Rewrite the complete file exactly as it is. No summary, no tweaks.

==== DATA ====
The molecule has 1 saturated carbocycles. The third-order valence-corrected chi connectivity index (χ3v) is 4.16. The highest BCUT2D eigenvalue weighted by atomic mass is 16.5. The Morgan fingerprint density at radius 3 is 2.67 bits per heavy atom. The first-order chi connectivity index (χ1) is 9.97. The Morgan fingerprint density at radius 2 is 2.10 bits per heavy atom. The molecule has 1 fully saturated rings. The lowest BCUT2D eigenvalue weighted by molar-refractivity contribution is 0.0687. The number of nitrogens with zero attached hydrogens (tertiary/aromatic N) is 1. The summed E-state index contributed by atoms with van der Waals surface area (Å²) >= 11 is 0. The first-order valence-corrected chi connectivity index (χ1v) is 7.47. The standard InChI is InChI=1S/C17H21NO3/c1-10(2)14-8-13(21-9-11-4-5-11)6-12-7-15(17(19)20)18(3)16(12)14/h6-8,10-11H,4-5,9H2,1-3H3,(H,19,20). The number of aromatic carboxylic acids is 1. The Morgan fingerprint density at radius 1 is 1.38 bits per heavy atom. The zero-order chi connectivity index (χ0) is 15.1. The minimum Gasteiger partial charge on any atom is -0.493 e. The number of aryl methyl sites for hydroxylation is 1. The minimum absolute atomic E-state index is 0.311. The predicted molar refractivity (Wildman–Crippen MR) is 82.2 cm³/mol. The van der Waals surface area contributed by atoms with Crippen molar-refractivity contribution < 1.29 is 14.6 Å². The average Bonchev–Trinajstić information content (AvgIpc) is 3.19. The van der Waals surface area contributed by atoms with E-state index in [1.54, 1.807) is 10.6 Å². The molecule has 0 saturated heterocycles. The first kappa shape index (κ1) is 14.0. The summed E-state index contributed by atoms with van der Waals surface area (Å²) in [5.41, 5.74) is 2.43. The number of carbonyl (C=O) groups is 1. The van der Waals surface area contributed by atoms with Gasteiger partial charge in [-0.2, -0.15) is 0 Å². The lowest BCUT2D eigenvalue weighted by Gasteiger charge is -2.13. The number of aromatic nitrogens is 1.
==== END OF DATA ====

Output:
The molecule has 1 saturated carbocycles. The third-order valence-corrected chi connectivity index (χ3v) is 4.16. The highest BCUT2D eigenvalue weighted by atomic mass is 16.5. The Morgan fingerprint density at radius 3 is 2.67 bits per heavy atom. The first-order chi connectivity index (χ1) is 9.97. The Morgan fingerprint density at radius 2 is 2.10 bits per heavy atom. The molecule has 1 fully saturated rings. The lowest BCUT2D eigenvalue weighted by molar-refractivity contribution is 0.0687. The number of nitrogens with zero attached hydrogens (tertiary/aromatic N) is 1. The summed E-state index contributed by atoms with van der Waals surface area (Å²) >= 11 is 0. The first-order valence-corrected chi connectivity index (χ1v) is 7.47. The standard InChI is InChI=1S/C17H21NO3/c1-10(2)14-8-13(21-9-11-4-5-11)6-12-7-15(17(19)20)18(3)16(12)14/h6-8,10-11H,4-5,9H2,1-3H3,(H,19,20). The number of aromatic carboxylic acids is 1. The Morgan fingerprint density at radius 1 is 1.38 bits per heavy atom. The zero-order chi connectivity index (χ0) is 15.1. The minimum Gasteiger partial charge on any atom is -0.493 e. The number of aryl methyl sites for hydroxylation is 1. The minimum absolute atomic E-state index is 0.311. The predicted molar refractivity (Wildman–Crippen MR) is 82.2 cm³/mol. The van der Waals surface area contributed by atoms with Crippen molar-refractivity contribution < 1.29 is 14.6 Å². The average Bonchev–Trinajstić information content (AvgIpc) is 3.19. The van der Waals surface area contributed by atoms with E-state index in [1.54, 1.807) is 10.6 Å². The molecule has 0 saturated heterocycles. The first kappa shape index (κ1) is 14.0. The summed E-state index contributed by atoms with van der Waals surface area (Å²) in [5.41, 5.74) is 2.43. The number of carbonyl (C=O) groups is 1. The van der Waals surface area contributed by atoms with Gasteiger partial charge in [-0.2, -0.15) is 0 Å². The lowest BCUT2D eigenvalue weighted by Gasteiger charge is -2.13. The number of aromatic nitrogens is 1.